AMD, a giant in the computer hardware business, uses floating "share" buttons that visitors can use to share the content they find interesting across a variety of social sites like Twitter and Facebook. This helped AMD drive a whopping 3600% increase in social sharing, as more and more people found and shared their pages.
Do be creative & unique
Still, you do want your brand to stand out from the crowd. Be creative, and use elements that make your site unique without disrupting the flow of information. Whether you experiment with moving images, video, or other design elements, try different things and monitor the results. You might be surprised what works.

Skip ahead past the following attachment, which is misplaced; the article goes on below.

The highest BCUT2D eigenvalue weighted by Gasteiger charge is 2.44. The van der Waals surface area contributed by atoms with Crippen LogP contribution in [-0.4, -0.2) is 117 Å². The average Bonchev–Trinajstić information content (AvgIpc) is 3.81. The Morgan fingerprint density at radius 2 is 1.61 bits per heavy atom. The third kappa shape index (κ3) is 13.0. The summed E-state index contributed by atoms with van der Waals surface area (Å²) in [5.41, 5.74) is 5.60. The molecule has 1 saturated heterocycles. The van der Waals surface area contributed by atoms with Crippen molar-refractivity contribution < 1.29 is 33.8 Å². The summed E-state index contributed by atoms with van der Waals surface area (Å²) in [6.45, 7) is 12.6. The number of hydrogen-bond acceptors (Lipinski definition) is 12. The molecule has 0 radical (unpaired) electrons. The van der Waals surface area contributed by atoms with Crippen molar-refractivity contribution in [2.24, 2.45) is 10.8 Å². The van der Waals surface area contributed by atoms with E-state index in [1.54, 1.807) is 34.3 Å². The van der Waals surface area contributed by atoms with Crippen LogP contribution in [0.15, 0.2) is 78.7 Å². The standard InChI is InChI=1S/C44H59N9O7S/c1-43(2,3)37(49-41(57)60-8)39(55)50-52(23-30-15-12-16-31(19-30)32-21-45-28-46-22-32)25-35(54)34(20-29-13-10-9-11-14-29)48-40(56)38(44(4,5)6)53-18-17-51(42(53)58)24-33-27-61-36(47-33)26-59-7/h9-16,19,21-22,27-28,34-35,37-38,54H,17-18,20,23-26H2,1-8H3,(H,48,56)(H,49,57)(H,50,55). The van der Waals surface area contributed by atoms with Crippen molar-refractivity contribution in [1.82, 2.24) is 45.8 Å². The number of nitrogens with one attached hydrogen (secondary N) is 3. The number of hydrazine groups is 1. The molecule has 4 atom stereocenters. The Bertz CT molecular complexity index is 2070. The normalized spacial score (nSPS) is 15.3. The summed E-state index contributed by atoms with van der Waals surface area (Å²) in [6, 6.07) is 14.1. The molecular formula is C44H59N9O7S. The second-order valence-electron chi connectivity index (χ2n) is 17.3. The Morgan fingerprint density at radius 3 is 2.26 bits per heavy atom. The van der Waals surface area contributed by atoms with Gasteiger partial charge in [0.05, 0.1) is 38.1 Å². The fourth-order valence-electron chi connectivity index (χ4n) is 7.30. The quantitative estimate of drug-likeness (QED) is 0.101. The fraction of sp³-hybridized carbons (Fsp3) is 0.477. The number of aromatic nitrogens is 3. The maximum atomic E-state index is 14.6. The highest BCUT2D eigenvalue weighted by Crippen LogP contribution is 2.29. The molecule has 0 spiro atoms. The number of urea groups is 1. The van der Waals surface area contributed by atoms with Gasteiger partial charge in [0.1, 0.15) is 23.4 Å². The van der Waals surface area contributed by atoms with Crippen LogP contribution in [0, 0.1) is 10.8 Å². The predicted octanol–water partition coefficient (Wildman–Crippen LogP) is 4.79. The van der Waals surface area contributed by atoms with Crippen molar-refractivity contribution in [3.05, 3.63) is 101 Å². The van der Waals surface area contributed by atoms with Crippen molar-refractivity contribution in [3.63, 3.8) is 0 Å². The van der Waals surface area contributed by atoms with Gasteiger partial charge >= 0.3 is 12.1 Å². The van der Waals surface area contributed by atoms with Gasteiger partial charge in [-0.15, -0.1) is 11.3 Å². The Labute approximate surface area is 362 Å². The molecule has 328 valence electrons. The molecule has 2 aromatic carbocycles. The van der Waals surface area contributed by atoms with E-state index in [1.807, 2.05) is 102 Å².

10. Test it out
Don't forget to take it for a test drive
Once you're done designing the site, test it to make sure everything is working correctly. Use multiple devices to navigate your website and see if it's doing what it's supposed to do. A user's experience can vary depending on device type, internet browser, and location. Try to recreate different scenarios so you can catch any bugs or performance issues before they do.
Do think like a CEO
A successful web designer needs to think like a CEO as well as an artist. This will help you view the website with business strategy in mind. Critical evaluation will give you a site that looks good, is user-friendly, and helps the business reach its goals.